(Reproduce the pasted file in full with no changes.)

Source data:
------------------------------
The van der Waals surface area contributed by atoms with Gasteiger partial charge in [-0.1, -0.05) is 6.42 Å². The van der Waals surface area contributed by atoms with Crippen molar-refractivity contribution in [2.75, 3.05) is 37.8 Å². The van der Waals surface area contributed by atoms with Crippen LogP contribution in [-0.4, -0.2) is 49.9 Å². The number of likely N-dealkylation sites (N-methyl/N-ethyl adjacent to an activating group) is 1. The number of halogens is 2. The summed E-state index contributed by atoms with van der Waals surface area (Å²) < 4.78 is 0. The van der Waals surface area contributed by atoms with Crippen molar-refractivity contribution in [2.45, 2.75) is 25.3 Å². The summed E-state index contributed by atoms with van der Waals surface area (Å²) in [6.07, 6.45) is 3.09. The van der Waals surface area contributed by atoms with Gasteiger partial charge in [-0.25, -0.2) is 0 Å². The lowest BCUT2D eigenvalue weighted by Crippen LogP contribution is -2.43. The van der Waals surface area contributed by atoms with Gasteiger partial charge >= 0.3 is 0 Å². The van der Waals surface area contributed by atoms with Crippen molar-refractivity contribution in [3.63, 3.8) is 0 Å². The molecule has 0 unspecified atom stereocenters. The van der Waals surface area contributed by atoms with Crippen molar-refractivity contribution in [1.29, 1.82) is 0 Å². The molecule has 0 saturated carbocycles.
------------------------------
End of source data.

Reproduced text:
The van der Waals surface area contributed by atoms with Gasteiger partial charge in [-0.1, -0.05) is 6.42 Å². The van der Waals surface area contributed by atoms with Crippen molar-refractivity contribution in [2.75, 3.05) is 37.8 Å². The van der Waals surface area contributed by atoms with Crippen LogP contribution in [-0.4, -0.2) is 49.9 Å². The number of likely N-dealkylation sites (N-methyl/N-ethyl adjacent to an activating group) is 1. The number of halogens is 2. The summed E-state index contributed by atoms with van der Waals surface area (Å²) < 4.78 is 0. The van der Waals surface area contributed by atoms with Crippen molar-refractivity contribution in [2.45, 2.75) is 25.3 Å². The summed E-state index contributed by atoms with van der Waals surface area (Å²) in [6.07, 6.45) is 3.09. The van der Waals surface area contributed by atoms with Gasteiger partial charge in [-0.25, -0.2) is 0 Å². The lowest BCUT2D eigenvalue weighted by Crippen LogP contribution is -2.43. The van der Waals surface area contributed by atoms with Gasteiger partial charge >= 0.3 is 0 Å². The van der Waals surface area contributed by atoms with Crippen molar-refractivity contribution in [3.63, 3.8) is 0 Å². The molecule has 0 unspecified atom stereocenters. The van der Waals surface area contributed by atoms with Crippen molar-refractivity contribution in [1.29, 1.82) is 0 Å². The molecule has 0 saturated carbocycles.